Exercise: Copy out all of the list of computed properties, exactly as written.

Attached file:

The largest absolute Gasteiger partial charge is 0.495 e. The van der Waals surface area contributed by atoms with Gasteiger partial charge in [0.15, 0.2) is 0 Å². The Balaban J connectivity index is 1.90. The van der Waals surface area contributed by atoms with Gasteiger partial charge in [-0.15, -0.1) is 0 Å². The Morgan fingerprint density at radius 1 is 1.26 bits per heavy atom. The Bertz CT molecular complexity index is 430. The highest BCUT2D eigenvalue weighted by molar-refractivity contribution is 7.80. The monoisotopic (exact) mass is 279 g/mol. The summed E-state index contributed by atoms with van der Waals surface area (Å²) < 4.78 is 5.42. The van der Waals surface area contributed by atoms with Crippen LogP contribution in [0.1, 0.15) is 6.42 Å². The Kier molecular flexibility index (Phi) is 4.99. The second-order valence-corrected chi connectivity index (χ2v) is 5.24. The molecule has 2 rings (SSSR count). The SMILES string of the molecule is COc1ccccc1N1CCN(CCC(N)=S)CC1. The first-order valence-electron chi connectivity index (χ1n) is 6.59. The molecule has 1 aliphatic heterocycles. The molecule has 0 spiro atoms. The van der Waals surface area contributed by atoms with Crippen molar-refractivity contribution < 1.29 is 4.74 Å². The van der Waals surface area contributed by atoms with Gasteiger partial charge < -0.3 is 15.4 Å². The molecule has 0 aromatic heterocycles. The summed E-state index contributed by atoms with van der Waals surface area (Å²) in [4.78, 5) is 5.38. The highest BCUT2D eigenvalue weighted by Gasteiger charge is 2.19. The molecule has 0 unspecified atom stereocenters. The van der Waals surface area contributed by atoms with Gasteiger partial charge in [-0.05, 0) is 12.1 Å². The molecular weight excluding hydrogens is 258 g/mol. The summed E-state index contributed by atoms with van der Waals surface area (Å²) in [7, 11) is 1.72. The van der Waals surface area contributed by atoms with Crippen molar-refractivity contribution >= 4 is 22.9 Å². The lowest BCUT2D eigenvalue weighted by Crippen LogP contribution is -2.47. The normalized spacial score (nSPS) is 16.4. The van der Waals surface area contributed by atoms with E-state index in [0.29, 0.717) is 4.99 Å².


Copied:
The largest absolute Gasteiger partial charge is 0.495 e. The van der Waals surface area contributed by atoms with Gasteiger partial charge in [0.15, 0.2) is 0 Å². The Balaban J connectivity index is 1.90. The van der Waals surface area contributed by atoms with Gasteiger partial charge in [-0.15, -0.1) is 0 Å². The Morgan fingerprint density at radius 1 is 1.26 bits per heavy atom. The Bertz CT molecular complexity index is 430. The highest BCUT2D eigenvalue weighted by molar-refractivity contribution is 7.80. The monoisotopic (exact) mass is 279 g/mol. The summed E-state index contributed by atoms with van der Waals surface area (Å²) < 4.78 is 5.42. The van der Waals surface area contributed by atoms with Crippen LogP contribution in [0.1, 0.15) is 6.42 Å². The Kier molecular flexibility index (Phi) is 4.99. The second-order valence-corrected chi connectivity index (χ2v) is 5.24. The molecule has 2 rings (SSSR count). The SMILES string of the molecule is COc1ccccc1N1CCN(CCC(N)=S)CC1. The first-order valence-electron chi connectivity index (χ1n) is 6.59. The molecule has 1 aliphatic heterocycles. The molecule has 0 spiro atoms. The van der Waals surface area contributed by atoms with Crippen molar-refractivity contribution < 1.29 is 4.74 Å². The van der Waals surface area contributed by atoms with Gasteiger partial charge < -0.3 is 15.4 Å². The molecule has 0 aromatic heterocycles. The summed E-state index contributed by atoms with van der Waals surface area (Å²) in [4.78, 5) is 5.38. The highest BCUT2D eigenvalue weighted by Gasteiger charge is 2.19. The molecule has 0 unspecified atom stereocenters. The van der Waals surface area contributed by atoms with Gasteiger partial charge in [-0.05, 0) is 12.1 Å². The molecular weight excluding hydrogens is 258 g/mol. The summed E-state index contributed by atoms with van der Waals surface area (Å²) in [7, 11) is 1.72. The van der Waals surface area contributed by atoms with Crippen molar-refractivity contribution >= 4 is 22.9 Å². The lowest BCUT2D eigenvalue weighted by Crippen LogP contribution is -2.47. The normalized spacial score (nSPS) is 16.4. The van der Waals surface area contributed by atoms with E-state index in [0.29, 0.717) is 4.99 Å².